To the novice, quilting may seem complicated, but Gibbons says in essence it s simply cutting fabric into pieces and putting it back together again. [caption id="attachment_8227" align="alignright" width="280" caption="Bill Williams and Jan Quigley show off one of the quilts handmade by the Eagle s Trace Needleworkers. (Photos by Joyce Jackson)"][/caption] There s the top layer, which is the pattern or fabric pieces that have been sewn together into what we call blocks (typically a 15-inch square), says Gibbons. After we get our quilt pieced and the blocks made, everything is sandwiched together. The quilters then put the quilt onto a wooden quilting frame handmade by Gibbons husband, which allows them to hand-stitch the quilt as a group. Once all the blocks are sewn together and the top layer, or the face of the quilt, is done, we layer it together with batting and a backing fabric and we stitch all three parts together, says Gibbons. Currently, the Needleworkers are working on a new endeavor called a crazy quilt. We decided we wanted to do something a little more artistic this time, says Roberts. Most of the quilts we make are intended for use. We normally use fabrics made of 100% cotton because it holds up well. But with a crazy quilt, you use all different kinds of fabric from silk ties to velvet and an assortment of trimmings like lace and beads. It s really more of a keepsake than a quilt you use on your bed.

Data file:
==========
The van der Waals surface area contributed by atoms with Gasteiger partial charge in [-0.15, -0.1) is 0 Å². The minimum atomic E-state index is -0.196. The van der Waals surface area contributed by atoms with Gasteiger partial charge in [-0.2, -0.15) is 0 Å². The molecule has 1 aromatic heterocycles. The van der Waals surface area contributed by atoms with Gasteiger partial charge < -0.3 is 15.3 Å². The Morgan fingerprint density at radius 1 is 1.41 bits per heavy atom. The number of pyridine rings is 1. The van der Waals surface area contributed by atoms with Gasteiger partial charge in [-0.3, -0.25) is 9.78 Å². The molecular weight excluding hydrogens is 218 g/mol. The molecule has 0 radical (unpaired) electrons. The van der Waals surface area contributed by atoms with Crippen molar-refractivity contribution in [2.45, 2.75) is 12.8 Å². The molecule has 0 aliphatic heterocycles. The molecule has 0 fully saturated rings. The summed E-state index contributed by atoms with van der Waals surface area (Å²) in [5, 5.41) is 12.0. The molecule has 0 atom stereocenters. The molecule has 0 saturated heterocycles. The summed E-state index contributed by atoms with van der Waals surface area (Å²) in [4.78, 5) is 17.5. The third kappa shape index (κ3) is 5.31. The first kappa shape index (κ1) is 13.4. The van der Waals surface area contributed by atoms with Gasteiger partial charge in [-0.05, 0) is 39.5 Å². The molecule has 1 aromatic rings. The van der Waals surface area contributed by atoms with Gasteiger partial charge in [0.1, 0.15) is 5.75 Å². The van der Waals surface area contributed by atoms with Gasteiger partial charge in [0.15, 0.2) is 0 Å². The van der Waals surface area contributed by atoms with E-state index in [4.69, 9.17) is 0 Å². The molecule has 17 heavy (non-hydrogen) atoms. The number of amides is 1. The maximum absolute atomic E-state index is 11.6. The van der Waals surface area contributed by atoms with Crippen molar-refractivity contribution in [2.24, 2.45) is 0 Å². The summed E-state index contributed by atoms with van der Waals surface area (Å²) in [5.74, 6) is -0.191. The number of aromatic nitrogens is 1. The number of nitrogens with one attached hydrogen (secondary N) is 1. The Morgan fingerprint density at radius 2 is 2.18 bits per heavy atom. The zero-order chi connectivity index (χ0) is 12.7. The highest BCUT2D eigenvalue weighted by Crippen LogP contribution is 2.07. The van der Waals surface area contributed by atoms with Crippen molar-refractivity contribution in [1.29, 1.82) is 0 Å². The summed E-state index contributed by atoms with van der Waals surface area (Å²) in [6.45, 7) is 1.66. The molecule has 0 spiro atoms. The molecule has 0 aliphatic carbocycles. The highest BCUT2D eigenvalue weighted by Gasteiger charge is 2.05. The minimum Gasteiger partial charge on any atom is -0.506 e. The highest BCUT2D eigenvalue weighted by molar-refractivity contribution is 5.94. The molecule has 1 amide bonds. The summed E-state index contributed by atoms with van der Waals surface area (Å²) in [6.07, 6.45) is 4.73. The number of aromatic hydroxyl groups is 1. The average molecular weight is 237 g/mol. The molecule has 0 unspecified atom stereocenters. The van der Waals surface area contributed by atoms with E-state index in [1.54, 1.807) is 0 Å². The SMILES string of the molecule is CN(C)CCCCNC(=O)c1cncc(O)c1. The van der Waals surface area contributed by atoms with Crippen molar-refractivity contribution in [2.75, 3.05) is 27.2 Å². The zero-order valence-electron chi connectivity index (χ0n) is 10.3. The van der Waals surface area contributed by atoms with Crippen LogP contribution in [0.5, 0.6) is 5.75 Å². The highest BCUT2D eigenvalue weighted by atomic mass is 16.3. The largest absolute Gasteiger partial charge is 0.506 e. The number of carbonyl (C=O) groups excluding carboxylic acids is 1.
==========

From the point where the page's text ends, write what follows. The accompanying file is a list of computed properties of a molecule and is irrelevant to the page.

Stitch and chat

For Quigley, the companionship is as satisfying as the craft. I really enjoy the group dynamic, she says. Hand-stitching allows us to be more social than if we were machine quilting. It s very stimulating because people come up with easier or new ways to do things that you may not have thought of on your own. You get so immersed in what you re doing that you forget about all your worries and whatever is going on in the world. Roberts agrees. It s a great chance for us to get together and talk, she says. I guess you could say it s our social hour. That s the way the quilting bees were a long time ago. It s the same thing here. We have a lot of fun!

Spring tradition

While the redbuds blooming and the robins returning are sure signs spring is on the way, there s another annual celebration that indicates the seasons are changing: March is National Quilt Month and National Quilt Day is designated as the third Saturday in March. Check out these upcoming quilting events near you: What: The Last Supper Quilt Exhibit Where: First United Methodist Church Activity Center, Shiner, Texas When: Friday, March 19, from 10 a.m. to 4 p.m. Saturday, March 20, from ' 9:30 a.m. to 12 p.m. Cost: Free Sponsored by the Shiner Heritage Quilters Guild For more information, What: Azalea Quilt Show Where: Harvey Hall on Front Street, Tyler, Texas When: March 26 and 27 Sponsored by: the Quilters Guild of East Texas Cost: $6 For more information, What: Art by the Yard Auction Where: Nathaniel Center, 804 Russell Palmer Road, Kingwood, Texas When: March 26 at 7 p.m. Sponsored by: Kingwood Area Quilt Guild Cost: $10 For more information,